It's that time again.
We have asked Children's Sleep consultant, Rebecca Michi to chat with us this week about Safe Sleep and what to remember when planning for baby to arrive. She gave us some great refreshers about what to do, and what not to do when it comes to nap and bedtime. If you haven't read her column before, Rebecca is a British Children's Sleep Consultant based in Seattle. Rebecca loves working with families all over the globe and gently turning drama into dreamland.
See her helpful tips below:
Although researchers still do not know what directly causes Sudden Infant Death Syndrome (SIDS), there are many ways that you can help to make your baby's sleep environment as safe as possible. Guidelines are issued to help parents and families make the best decisions for their children, and it's so important to be aware of them. This week we're looking at creating a safe sleep environment for your baby- do let me know if you have any questions at all.
Guidelines state that your baby should always be placed on their back for sleep, with the feet at the end of the crib. No loose bedding, blankets, or cuddly toys should be placed in the crib and take care to ensure that all caregivers are following the same plan. Make sure that the temperature of your baby's room isn't too hot- around 65- 74 degrees F. Check on your baby regularly to male sure she isn't overheating or too hot.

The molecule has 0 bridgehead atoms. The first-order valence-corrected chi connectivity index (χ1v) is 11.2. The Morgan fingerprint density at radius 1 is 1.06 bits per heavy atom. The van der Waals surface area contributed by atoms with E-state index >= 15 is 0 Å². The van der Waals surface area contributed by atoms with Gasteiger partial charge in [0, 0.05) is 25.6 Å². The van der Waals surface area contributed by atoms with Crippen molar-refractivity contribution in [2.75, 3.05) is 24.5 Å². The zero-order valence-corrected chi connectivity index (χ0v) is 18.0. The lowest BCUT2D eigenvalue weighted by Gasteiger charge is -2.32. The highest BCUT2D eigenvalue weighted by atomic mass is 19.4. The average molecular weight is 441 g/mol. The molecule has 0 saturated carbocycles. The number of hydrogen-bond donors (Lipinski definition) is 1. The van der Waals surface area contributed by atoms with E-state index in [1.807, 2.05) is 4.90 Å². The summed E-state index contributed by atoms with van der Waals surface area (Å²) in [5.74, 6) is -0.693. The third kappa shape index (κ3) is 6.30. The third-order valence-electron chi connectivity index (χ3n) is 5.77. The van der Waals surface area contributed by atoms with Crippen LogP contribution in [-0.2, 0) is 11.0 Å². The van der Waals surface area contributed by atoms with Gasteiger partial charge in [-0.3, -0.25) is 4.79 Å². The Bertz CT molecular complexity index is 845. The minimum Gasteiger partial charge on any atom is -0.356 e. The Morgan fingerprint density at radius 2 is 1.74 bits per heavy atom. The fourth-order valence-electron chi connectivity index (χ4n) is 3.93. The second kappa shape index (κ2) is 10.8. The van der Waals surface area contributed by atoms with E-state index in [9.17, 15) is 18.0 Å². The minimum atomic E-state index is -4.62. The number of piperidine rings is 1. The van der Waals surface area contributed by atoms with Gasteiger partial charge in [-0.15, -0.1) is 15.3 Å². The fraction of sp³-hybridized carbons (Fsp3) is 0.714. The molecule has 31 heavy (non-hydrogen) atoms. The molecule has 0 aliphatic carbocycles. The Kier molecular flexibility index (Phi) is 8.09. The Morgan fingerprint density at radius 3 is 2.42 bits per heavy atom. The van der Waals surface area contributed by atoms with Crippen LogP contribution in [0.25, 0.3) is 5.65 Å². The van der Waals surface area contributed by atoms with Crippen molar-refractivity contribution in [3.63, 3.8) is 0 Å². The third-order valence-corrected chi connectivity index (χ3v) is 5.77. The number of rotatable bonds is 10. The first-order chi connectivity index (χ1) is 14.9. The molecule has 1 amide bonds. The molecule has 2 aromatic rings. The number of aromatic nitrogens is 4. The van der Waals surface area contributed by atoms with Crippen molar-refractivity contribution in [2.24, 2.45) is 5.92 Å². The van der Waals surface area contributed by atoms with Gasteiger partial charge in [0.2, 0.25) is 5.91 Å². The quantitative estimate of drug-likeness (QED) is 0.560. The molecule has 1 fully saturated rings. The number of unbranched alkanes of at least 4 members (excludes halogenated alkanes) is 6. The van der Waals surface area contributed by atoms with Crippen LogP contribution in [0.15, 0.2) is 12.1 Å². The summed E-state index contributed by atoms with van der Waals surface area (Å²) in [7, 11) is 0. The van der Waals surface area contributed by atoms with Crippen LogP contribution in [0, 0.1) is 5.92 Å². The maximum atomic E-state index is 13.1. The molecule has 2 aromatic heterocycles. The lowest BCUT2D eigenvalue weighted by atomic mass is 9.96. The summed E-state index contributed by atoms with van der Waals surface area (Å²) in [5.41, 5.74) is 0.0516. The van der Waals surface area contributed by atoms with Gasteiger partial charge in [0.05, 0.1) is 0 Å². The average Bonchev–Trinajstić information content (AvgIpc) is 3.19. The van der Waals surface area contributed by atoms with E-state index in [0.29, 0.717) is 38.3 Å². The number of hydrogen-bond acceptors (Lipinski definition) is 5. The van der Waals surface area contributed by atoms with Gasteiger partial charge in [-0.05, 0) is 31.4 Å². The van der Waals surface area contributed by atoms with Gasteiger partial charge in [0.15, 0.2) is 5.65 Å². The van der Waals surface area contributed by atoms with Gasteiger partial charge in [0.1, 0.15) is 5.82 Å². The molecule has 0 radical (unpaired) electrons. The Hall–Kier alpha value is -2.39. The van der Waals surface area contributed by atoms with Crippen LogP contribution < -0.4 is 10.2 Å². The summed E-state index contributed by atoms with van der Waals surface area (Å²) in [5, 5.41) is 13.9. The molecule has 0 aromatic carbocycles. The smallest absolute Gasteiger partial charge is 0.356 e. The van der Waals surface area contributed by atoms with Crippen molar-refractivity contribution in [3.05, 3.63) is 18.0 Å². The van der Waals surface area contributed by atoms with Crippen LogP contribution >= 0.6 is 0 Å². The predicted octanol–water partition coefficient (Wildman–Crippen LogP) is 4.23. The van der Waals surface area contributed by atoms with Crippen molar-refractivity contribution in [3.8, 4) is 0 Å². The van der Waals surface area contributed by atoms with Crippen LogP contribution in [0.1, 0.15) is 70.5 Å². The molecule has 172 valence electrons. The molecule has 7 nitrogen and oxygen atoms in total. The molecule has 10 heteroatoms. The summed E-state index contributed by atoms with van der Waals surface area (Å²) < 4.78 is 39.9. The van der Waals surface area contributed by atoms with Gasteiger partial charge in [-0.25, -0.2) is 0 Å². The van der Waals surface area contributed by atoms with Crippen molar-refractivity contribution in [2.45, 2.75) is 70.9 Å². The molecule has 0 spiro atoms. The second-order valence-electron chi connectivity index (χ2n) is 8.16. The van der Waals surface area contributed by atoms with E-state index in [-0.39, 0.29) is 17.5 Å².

Choosing your crib
Make sure that your crib conforms to safety standards and is placed away from windows and heaters. Use a new, firm mattress and stay away from mattress toppers. Don't use crib bumpers, and if you swaddle, there is no need to use blankets too.
Safe sleep guidelines recommend sleeping in the same room as your baby for at least the first six months.
The guidelines don't recommend bed-sharing but have your child sleep on a separate sleep surface. The Arms Reach Co-Sleeper is perfect as it attaches securely to your bed whilst offering your child their own sleep surface. You can help your child quickly and easily throughout the night, and everyone is getting a better night's sleep.
Out and about
If your baby sleeps in a stroller, the same rules apply. Check regularly and make sure she isn't too hot. Layer up blankets so that you can take some away if needed. Don't let your baby sleep for too long in the car seat, and always remove layers when you go back inside. Remove your child from their car seat when you remove the car seat from the car. Don't place the car seat on the floor with your child sleeping. The car seat is at quite a different angle; your child's head can slump forward, blocking the airways.
If you're sleeping away from home, make sure that your sleeping environment is safe. Playards are great to use for traveling, but only use the pad that is provided; don't be tempted to add cushions or blankets to make it more 'comfortable.'
Stay tuned for more great tidbits from Rebecca on our blog and social media in the near future, and let us know if you have any questions!
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